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An interview with Alex Skovron

by Australian Book Review
October 2021, no. 436

An interview with Alex Skovron

by Australian Book Review
October 2021, no. 436

Alex Skovron

Alex Skovron is the author of seven poetry collections, a prose novella, The Poet (2005), and a book of short stories, The Man who Took to His Bed (2017). His volume of new and selected poems, Towards the Equator (2014), was shortlisted in the Prime Minister’s Literary Awards. His work has been translated into a number of languages, and he has co-authored book-length translations of two Czech poets: Jiří Orten and Vladimír Holan. His new collection, Letters from the Periphery, is now available. He was born in Poland, lived briefly in Israel, and arrived in Australia aged nine. He lives in Melbourne.


Which poets have most influenced you?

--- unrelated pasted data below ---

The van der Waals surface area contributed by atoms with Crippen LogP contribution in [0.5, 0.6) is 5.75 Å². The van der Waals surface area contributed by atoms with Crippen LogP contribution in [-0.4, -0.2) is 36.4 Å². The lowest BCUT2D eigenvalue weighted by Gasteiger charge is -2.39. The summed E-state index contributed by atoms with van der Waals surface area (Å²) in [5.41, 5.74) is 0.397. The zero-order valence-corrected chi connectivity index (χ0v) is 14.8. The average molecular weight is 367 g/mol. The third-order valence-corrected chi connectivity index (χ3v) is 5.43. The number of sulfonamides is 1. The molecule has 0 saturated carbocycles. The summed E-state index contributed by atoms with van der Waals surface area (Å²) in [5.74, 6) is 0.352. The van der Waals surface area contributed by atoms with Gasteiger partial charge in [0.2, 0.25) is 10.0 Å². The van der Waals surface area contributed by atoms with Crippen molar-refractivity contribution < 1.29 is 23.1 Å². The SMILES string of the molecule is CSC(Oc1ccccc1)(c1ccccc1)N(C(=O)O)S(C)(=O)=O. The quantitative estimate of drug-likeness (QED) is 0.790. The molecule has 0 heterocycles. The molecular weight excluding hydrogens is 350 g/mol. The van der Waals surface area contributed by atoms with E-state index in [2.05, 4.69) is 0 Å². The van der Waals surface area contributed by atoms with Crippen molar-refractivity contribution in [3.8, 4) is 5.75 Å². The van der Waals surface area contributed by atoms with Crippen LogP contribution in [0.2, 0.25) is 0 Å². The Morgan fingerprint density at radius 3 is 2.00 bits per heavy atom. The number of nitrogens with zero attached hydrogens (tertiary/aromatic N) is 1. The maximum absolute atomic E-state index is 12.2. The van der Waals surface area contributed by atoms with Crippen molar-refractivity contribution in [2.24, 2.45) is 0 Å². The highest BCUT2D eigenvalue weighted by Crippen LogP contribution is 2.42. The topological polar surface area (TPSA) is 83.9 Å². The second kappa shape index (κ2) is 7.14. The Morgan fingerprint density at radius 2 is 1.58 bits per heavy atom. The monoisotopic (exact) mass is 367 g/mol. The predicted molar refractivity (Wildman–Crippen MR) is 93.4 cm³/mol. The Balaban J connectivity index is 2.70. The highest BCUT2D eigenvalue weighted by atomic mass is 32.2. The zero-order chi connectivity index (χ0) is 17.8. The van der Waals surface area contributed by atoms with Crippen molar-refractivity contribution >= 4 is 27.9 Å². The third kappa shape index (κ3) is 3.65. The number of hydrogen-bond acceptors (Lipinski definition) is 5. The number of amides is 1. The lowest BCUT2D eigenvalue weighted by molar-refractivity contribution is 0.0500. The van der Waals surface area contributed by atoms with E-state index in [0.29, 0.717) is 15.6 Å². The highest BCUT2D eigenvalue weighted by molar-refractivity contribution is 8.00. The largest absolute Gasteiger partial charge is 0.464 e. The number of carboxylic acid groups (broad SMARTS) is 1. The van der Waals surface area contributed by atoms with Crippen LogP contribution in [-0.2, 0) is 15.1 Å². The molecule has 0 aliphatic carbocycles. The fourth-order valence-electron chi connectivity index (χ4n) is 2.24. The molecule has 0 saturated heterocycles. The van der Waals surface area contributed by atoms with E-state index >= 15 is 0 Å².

It’s a diverse list. In primary school, not long after my arrival in Australia, I was entranced by Coleridge’s ‘The Rime of the Ancient Mariner’: its narrative drive, its music. By the time I started to write, Shakespeare was in my ears, along with T.S. Eliot’s rhetorical élan and authority. A bit later came Gerard Manley Hopkins, his startling rhythms and subversive syntax; the heady intensity of Rimbaud; Ted Hughes with his vigour and richness of grain; and Dylan Thomas, Sylvia Plath, John Berryman, Kenneth Slessor, Les Murray, Bruce Dawe, Gwen Harwood, Peter Porter, Evan Jones; as well as fellow Poles Zbigniew Herbert, Czesław Miłosz, and Adam Zagajewski. Also the elegies of Rilke and Dante’s Commedia. But not only the poets. James Joyce, whose Ulysses taught me so much about prose; Franz Kafka, who could forge a world in a single paragraph; and the magicians Jorge Luis Borges and Italo Calvino.


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